Richard Nathan Haass (born July 28, 1951, Brooklyn) has been president of the Council on Foreign Relations since July 2003, prior to which he was Director of Policy Planning for the United States Department of State and a close advisor to Secretary of State Colin Powell. The U.S. Senate approved Haass as a candidate for the position of ambassador and he has been US Coordinator for policy on the future of Afghanistan. He succeeded George J. Mitchell as the U.S. Special Envoy to Northern Ireland to help the peace process in Northern Ireland, for which he received the State Department's Distinguished Service Award. At the end of 2003, Mitchell Reiss succeeded him as special envoy.

    ---------------------------------------------------------------
    Summary: The age of U.S. dominance in the Middle East has ended and a new era in the modern history of the region has begun. It will be shaped by new actors and new forces competing for influence, and to master it, Washington will have to rely more on diplomacy than on military might.

    Richard N. Haass is President of the Council on Foreign Relations.

    THE END OF AN ERA

    Just over two centuries since Napoleon's arrival in Egypt heralded the advent of the modern Middle East -- some 80 years after the demise of the Ottoman Empire, 50 years after the end of colonialism, and less than 20 years after the end of the Cold War -- the American era in the Middle East, the fourth in the region's modern history, has ended. Visions of a new, Europe-like region -- peaceful, prosperous, democratic -- will not be realized. Much more likely is the emergence of a new Middle East that will cause great harm to itself, the United States, and the world.

    All the eras have been defined by the interplay of contending forces, both internal and external to the region. What has varied is the balance between these influences. The Middle East's next era promises to be one in which outside actors have a relatively modest impact and local forces enjoy the upper hand -- and in which the local actors gaining power are radicals committed to changing the status quo. Shaping the new Middle East from the outside will be exceedingly difficult, but it -- along with managing a dynamic Asia -- will be the primary challenge of U.S. foreign policy for decades to come.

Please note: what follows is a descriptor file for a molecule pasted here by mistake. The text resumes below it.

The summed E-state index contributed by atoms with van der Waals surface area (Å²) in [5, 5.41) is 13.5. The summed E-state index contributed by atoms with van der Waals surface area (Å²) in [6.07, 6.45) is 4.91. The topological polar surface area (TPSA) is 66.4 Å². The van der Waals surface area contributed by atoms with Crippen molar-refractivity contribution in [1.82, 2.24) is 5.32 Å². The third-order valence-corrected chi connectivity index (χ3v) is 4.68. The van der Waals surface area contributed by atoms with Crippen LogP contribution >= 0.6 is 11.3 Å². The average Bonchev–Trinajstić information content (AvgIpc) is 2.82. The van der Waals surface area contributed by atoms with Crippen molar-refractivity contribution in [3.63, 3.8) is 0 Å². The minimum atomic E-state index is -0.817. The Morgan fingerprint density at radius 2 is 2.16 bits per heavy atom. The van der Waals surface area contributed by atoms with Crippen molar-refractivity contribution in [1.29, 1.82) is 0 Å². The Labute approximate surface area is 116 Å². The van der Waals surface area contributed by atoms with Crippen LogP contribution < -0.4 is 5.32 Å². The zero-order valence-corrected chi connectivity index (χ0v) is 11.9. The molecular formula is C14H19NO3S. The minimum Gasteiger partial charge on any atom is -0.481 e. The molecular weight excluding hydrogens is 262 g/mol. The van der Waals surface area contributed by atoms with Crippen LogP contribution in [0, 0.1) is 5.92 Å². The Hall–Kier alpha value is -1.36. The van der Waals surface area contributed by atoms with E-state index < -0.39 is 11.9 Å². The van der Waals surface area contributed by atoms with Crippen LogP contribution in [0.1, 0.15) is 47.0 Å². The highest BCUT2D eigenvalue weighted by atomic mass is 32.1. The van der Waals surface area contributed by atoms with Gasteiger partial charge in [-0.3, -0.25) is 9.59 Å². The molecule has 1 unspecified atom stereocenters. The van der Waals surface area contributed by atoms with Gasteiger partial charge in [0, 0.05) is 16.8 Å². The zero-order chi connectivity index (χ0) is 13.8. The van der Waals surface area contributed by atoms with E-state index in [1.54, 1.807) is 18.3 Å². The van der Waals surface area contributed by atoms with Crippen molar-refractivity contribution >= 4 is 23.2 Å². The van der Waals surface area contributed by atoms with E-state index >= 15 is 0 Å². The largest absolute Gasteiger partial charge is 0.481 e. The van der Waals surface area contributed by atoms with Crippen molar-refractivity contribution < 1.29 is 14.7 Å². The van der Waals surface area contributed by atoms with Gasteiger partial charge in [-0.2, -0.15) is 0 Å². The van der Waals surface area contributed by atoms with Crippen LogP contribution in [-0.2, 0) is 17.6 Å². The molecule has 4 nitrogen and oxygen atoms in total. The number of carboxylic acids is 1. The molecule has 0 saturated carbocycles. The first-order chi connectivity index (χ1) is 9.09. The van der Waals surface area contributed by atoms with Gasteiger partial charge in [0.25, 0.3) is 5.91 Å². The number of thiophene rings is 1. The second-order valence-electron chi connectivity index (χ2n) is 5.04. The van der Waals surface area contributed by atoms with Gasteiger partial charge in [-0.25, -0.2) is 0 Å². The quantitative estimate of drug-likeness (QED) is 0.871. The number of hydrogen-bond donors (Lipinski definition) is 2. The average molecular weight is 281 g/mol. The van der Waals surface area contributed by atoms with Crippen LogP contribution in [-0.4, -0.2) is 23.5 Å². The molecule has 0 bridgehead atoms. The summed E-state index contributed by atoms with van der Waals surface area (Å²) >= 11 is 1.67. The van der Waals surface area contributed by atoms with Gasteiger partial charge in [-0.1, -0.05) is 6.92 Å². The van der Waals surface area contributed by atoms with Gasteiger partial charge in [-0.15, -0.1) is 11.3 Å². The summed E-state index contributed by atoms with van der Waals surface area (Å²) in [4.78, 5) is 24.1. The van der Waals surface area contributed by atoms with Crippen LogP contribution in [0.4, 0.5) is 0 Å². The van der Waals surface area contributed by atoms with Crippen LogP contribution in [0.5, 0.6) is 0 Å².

The modern Middle East was born in the late eighteenth century. For some historians, the signal event was the 1774 signing of the treaty that ended the war between the Ottoman Empire and Russia; a stronger case can be made for the importance of Napoleon's relatively easy entry into Egypt in 1798, which showed Europeans that the region was ripe for conquest and prompted Arab and Muslim intellectuals to ask -- as many continue to do today -- why their civilization had fallen so far behind that of Christian Europe. Ottoman decline combined with European penetration into the region gave rise to the "Eastern Question," regarding how to deal with the effects of the decline of the Ottoman Empire, which various parties have tried to answer to their own advantage ever since.

    The first era ended with World War I, the demise of the Ottoman Empire, the rise of the Turkish republic, and the division of the spoils of war among the European victors. What ensued was an age of colonial rule, dominated by France and the United Kingdom. This second era ended some four decades later, after another world war had drained the Europeans of much of their strength, Arab nationalism had risen, and the two superpowers had begun to lock horns. "[He] who rules the Near East rules the world; and he who has interests in the world is bound to concern himself with the Near East," wrote the historian Albert Hourani, who correctly saw the 1956 Suez crisis as marking the end of the colonial era and the beginning of the Cold War era in the region.

    During the Cold War, as had been the case previously, outside forces played a dominant role in the Middle East. But the very nature of U.S.-Soviet competition gave local states considerable room to maneuver. The high-water mark of the era was the October 1973 war, which the United States and the Soviet Union essentially stopped at a stalemate, paving the way for ambitious diplomacy, including the Egyptian-Israeli peace accord.snip

    http://www.foreignaffairs.org/200611...ddle-east.html